it is 1901 and a hairlipped oppressed orderly fucks the fat wife of his superior officer on the carcass of a pig we’d just seen slaughtered a minute or so ago. the bastard child becomes a champion speed eater in communist Hungary and fathers a child with another champion speed eater. Their child when it grows up becomes the taxidermist of the title who looks after his by now enormous father while of course skinning and preserving the widest range of creatures. In the course of the film, we see a couple of erect penises, a deadpan conversation punctuated with copious vomitting, some very nice closeups of internal organs and what appears to be real penetrative sex. So, is this magical realism, an elaborate metaphor of modern Europe or an exercise in grotesque style?
Whatever it was, I walked out of the refurbished Capitol theatre thinking that Taxidermia was a promising start to the mixed bag of film that is the Melbourne International Film Festival. The time passed quickly, I was entertained some of the time but never bored and I got to gross out a few people at the Northcote Social Club afterwards.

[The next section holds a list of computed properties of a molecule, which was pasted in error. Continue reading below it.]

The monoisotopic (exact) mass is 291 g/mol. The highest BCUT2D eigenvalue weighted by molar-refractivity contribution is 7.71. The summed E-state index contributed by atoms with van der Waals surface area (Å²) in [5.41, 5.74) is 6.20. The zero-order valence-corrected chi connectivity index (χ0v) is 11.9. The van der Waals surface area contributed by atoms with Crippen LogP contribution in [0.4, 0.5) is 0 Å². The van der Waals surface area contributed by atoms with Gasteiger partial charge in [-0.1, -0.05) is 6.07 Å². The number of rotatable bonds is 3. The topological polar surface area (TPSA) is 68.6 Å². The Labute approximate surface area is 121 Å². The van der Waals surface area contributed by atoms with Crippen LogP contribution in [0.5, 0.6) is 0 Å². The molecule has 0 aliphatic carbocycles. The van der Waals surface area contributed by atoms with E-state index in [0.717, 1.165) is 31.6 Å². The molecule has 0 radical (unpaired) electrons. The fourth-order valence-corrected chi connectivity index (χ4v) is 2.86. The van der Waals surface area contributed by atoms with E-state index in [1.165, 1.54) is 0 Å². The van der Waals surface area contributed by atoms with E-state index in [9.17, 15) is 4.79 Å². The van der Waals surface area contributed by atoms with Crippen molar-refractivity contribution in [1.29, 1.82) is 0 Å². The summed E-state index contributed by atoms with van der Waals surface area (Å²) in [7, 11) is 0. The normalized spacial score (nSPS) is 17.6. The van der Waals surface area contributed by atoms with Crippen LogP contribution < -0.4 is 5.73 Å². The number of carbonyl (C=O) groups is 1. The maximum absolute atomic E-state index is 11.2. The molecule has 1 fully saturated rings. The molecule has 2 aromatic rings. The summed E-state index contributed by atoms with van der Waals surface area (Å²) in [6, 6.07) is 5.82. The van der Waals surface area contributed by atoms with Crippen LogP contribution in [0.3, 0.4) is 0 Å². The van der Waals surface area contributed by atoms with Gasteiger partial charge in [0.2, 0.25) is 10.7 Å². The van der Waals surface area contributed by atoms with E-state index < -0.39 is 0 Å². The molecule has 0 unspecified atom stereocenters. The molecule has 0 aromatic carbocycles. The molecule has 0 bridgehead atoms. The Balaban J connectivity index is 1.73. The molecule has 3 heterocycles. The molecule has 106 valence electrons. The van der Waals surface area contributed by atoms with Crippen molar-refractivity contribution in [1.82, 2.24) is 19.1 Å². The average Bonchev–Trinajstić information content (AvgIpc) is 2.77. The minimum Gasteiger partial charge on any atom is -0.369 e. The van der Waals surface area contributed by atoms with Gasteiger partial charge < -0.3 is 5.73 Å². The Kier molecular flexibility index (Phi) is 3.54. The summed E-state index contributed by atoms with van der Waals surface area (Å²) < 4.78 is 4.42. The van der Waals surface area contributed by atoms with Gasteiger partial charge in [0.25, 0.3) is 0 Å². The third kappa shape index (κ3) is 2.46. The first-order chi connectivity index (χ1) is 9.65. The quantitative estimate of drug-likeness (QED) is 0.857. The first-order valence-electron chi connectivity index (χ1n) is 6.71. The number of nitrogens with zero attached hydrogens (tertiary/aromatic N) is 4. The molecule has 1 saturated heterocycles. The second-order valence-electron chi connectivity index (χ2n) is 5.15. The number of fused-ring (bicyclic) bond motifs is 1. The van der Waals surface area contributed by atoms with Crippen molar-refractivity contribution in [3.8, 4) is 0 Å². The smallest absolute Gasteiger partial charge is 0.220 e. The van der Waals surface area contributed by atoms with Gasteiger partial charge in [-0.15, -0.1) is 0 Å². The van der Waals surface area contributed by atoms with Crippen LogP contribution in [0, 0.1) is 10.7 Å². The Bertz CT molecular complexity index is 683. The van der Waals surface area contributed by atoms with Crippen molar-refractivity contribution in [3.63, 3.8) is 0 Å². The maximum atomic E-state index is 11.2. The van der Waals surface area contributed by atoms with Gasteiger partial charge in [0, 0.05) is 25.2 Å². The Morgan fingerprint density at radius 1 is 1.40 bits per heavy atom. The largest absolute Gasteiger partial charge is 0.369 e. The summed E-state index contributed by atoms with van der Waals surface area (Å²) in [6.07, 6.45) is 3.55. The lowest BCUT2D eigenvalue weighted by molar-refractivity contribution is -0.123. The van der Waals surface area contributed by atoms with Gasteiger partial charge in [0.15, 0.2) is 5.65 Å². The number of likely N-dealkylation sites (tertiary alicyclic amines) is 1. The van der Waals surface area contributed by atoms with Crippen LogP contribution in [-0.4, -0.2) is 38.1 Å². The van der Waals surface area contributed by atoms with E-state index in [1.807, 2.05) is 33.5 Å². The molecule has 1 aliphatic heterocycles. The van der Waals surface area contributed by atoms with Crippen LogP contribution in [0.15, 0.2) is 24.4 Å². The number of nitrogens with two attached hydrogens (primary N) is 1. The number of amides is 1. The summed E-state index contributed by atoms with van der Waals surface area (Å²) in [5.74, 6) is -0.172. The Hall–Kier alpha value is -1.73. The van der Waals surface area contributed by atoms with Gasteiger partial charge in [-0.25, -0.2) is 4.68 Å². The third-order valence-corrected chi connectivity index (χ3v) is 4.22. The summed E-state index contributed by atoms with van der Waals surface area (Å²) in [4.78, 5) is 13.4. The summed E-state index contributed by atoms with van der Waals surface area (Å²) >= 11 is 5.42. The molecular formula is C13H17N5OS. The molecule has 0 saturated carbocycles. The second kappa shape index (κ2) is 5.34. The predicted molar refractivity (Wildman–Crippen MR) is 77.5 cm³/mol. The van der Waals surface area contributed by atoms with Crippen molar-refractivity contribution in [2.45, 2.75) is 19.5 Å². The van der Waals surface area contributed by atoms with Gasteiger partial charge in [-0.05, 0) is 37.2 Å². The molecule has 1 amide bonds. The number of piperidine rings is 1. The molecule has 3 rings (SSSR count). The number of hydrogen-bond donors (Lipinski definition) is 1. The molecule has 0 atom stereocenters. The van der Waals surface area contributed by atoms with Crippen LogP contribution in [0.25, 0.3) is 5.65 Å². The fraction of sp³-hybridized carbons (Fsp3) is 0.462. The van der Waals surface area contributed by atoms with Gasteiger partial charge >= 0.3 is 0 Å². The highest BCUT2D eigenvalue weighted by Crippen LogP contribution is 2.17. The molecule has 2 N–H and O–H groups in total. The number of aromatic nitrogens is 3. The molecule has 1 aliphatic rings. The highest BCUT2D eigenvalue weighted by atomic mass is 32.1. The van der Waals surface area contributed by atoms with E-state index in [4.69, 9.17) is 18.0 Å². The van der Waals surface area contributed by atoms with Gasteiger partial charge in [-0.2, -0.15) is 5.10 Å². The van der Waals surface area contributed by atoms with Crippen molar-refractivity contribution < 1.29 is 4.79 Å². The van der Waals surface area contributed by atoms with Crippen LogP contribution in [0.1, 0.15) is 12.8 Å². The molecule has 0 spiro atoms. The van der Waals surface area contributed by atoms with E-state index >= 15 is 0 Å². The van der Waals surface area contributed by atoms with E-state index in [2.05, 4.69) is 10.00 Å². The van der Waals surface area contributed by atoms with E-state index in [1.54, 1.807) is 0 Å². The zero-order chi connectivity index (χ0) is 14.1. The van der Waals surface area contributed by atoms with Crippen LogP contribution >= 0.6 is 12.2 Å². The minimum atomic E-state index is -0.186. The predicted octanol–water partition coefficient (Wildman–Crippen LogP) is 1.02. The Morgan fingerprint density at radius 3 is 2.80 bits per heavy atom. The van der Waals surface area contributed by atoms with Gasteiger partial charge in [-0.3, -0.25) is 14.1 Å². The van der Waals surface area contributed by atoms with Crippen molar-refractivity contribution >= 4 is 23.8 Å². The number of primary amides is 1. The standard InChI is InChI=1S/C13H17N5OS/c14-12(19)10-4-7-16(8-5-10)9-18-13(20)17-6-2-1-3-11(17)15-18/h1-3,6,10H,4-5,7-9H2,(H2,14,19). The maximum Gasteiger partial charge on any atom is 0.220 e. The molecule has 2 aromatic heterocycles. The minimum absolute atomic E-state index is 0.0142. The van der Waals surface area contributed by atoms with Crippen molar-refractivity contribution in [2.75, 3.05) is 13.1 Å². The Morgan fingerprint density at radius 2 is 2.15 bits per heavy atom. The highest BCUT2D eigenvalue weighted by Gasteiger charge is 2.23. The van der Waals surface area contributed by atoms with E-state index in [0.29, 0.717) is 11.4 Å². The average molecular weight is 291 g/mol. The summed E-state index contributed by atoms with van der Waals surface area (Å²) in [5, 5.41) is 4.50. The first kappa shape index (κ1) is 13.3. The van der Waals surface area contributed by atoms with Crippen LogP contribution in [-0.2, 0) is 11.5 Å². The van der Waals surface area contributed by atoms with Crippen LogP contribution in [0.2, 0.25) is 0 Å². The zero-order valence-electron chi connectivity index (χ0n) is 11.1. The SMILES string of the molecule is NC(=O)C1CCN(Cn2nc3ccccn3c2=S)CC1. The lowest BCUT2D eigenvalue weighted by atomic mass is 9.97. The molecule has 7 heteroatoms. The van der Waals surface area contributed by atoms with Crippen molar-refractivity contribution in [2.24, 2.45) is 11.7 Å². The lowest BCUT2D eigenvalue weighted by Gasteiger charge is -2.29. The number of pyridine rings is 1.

But as I thought about it a bit more, it came to me that Taxidermia was in many ways an example of what seems to be a growing proportion of MIFF films – the new grotesque – the equivalent of a circus sideshow, an assembly of freaks for voyeouristic thrill seekers. Beyond its beautifully composed images, its cast of wonderfully strange characters, it didnt go much deeper. If Taxidermia is a sideshow, then it has all the flaws of a sideshow, it leaves very little after the last gasp of surprise and disgust.